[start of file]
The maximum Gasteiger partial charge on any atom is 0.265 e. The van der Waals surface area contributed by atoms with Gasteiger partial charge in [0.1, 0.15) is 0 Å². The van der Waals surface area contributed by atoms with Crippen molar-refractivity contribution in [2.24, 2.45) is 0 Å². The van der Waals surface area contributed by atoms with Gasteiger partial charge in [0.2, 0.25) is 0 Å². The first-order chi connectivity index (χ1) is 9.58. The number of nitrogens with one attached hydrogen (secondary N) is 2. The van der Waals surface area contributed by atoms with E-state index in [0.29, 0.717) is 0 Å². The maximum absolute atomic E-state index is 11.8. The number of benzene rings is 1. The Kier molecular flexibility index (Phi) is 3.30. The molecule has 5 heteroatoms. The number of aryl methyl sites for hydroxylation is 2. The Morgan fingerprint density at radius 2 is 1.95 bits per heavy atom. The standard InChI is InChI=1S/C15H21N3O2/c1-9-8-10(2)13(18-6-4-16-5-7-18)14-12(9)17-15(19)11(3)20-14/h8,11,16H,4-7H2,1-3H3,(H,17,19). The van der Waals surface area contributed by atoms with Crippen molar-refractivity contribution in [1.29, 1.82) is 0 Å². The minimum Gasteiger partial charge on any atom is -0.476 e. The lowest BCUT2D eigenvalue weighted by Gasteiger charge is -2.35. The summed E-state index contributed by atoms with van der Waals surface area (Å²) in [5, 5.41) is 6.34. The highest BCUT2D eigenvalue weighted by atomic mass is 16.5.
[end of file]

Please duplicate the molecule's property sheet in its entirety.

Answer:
The maximum Gasteiger partial charge on any atom is 0.265 e. The van der Waals surface area contributed by atoms with Gasteiger partial charge in [0.1, 0.15) is 0 Å². The van der Waals surface area contributed by atoms with Crippen molar-refractivity contribution in [2.24, 2.45) is 0 Å². The van der Waals surface area contributed by atoms with Gasteiger partial charge in [0.2, 0.25) is 0 Å². The first-order chi connectivity index (χ1) is 9.58. The number of nitrogens with one attached hydrogen (secondary N) is 2. The van der Waals surface area contributed by atoms with E-state index in [0.29, 0.717) is 0 Å². The maximum absolute atomic E-state index is 11.8. The number of benzene rings is 1. The Kier molecular flexibility index (Phi) is 3.30. The molecule has 5 heteroatoms. The number of aryl methyl sites for hydroxylation is 2. The Morgan fingerprint density at radius 2 is 1.95 bits per heavy atom. The standard InChI is InChI=1S/C15H21N3O2/c1-9-8-10(2)13(18-6-4-16-5-7-18)14-12(9)17-15(19)11(3)20-14/h8,11,16H,4-7H2,1-3H3,(H,17,19). The van der Waals surface area contributed by atoms with Crippen molar-refractivity contribution in [1.29, 1.82) is 0 Å². The minimum Gasteiger partial charge on any atom is -0.476 e. The lowest BCUT2D eigenvalue weighted by Gasteiger charge is -2.35. The summed E-state index contributed by atoms with van der Waals surface area (Å²) in [5, 5.41) is 6.34. The highest BCUT2D eigenvalue weighted by atomic mass is 16.5.